The CEO’s Question Conundrum (Board Members – Pay Attention!)
A CEO’s Question Conundrum is the conflict a leader has when dealing with inquiries that come from the board. The board is the CEO’s boss, and can ask for just about any CU related business, yet sometimes the board gets too far into the weeds with information requests. They go beyond agreed upon boundaries, they can be significant distractions, AND they take up valuable executive time. Does the CEO push back?
By Kevin Smith and Tim Harrington
The board can ask the CEO anything, right?
Let’s avoid all technicalities and cutesiness for this one. (ex. Anyone can ask anyone anything … technically speaking.) Let’s jump right to: Should the CEO answer any and all questions posed by the board? The TEAM Resources answer: NO. (*Even though I want, with all my heart, to say “it depends.” K. Smith.)
This topic is posed to us regularly. Not from CEOs who are being dodgy, or hiding things, or as lies of omission. Generally speaking this comes to us from earnest and hardworking CEOs who have a tremendous amount on their plates. They are pressed for time. They come to us when their boards are overwhelming them with requests for information that is operational, in the weeds, and far from strategic.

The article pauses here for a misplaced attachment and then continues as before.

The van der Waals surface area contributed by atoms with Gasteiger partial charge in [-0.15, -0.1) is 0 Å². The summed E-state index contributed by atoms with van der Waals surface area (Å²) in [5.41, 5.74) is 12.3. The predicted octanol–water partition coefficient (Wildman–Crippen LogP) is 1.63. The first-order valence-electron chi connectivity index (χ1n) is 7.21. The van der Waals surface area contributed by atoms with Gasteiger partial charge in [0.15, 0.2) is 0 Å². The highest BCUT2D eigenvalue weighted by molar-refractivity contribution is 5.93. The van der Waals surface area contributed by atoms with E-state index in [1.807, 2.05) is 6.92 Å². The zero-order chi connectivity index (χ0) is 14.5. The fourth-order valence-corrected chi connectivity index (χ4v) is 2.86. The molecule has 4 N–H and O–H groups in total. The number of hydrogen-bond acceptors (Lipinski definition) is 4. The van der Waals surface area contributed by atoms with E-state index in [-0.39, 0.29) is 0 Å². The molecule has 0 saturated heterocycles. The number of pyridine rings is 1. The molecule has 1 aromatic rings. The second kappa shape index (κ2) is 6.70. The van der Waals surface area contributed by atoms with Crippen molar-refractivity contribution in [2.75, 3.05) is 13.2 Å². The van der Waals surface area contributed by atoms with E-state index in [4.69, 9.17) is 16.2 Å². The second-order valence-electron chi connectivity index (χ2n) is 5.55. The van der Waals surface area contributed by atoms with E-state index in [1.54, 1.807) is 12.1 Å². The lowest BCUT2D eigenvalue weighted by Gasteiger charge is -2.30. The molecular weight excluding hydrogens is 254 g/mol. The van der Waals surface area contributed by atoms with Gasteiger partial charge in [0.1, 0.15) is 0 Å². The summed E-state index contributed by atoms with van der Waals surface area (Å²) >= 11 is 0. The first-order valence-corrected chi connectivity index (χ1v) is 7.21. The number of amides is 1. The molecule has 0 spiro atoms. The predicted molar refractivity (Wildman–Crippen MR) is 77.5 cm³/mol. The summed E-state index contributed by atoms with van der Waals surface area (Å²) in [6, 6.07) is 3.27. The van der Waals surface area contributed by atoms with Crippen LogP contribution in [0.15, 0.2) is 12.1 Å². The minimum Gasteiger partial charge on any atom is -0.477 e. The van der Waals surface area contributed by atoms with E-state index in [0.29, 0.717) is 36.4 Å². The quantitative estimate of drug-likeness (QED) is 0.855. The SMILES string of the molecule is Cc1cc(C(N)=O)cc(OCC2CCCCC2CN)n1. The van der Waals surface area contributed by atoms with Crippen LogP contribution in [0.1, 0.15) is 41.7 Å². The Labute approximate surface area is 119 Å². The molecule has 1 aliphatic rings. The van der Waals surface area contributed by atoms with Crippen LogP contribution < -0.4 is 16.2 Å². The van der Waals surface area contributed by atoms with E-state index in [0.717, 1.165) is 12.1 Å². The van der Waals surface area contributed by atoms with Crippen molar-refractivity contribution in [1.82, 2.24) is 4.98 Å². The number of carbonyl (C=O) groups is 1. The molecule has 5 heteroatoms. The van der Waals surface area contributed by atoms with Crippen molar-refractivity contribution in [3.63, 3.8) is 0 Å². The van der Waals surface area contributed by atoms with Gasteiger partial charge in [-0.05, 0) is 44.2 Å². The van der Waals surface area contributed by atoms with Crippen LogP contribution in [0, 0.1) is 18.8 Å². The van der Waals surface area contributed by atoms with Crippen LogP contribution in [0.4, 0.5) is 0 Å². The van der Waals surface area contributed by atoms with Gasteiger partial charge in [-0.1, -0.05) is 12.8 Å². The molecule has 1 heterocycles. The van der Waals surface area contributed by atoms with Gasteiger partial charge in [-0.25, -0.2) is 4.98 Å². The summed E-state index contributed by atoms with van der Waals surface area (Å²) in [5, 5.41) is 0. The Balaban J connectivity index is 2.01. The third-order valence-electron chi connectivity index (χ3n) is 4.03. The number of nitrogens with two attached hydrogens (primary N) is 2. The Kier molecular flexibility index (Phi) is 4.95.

At TEAM Resources, we teach “strategic governance” that creates written policy boundaries between the operational and the strategic, between the board’s role and the CEO’s. By and large CU boards are making an effort to move towards the strategic, but operational views of board service linger in the DNA of the credit union movement.
There are a couple of things at stake here to address:
- A well-educated board is key to a board that can function at the strategic level. (That means asking a lot of questions to learn, does it not? Yes, ma’am it does.) But there should be a time and a place for the educational pieces. Taking the CEO’s valuable time to get to these can be a significant problem and a time drain.
- This doesn’t necessarily just mean the CEO “delegates” the answering of board questions. That doesn’t necessarily solve the problem.
- The board should have access to lots of data and information to be well-informed and to verify the information that the CEO provides. (Trust, but verify.)
- This is a delicate balance as directors shouldn’t be stifled in their information feedback systems, so they fulfill their fiduciary duty and understand what’s happening and the levels of risk in the credit union.
Can and Should the CEO Push Back?
If the board is asking for too much of the wrong kind of information, should the CEO push back? We believe that they should. This is terrifying advice for many CEOs. After all, the board is the CEO’s boss and this could create negative tension. The CEO can push back in a calculated and thoughtful way by asking their own questions about the information at stake. What do they need? And why? What will they do with that information?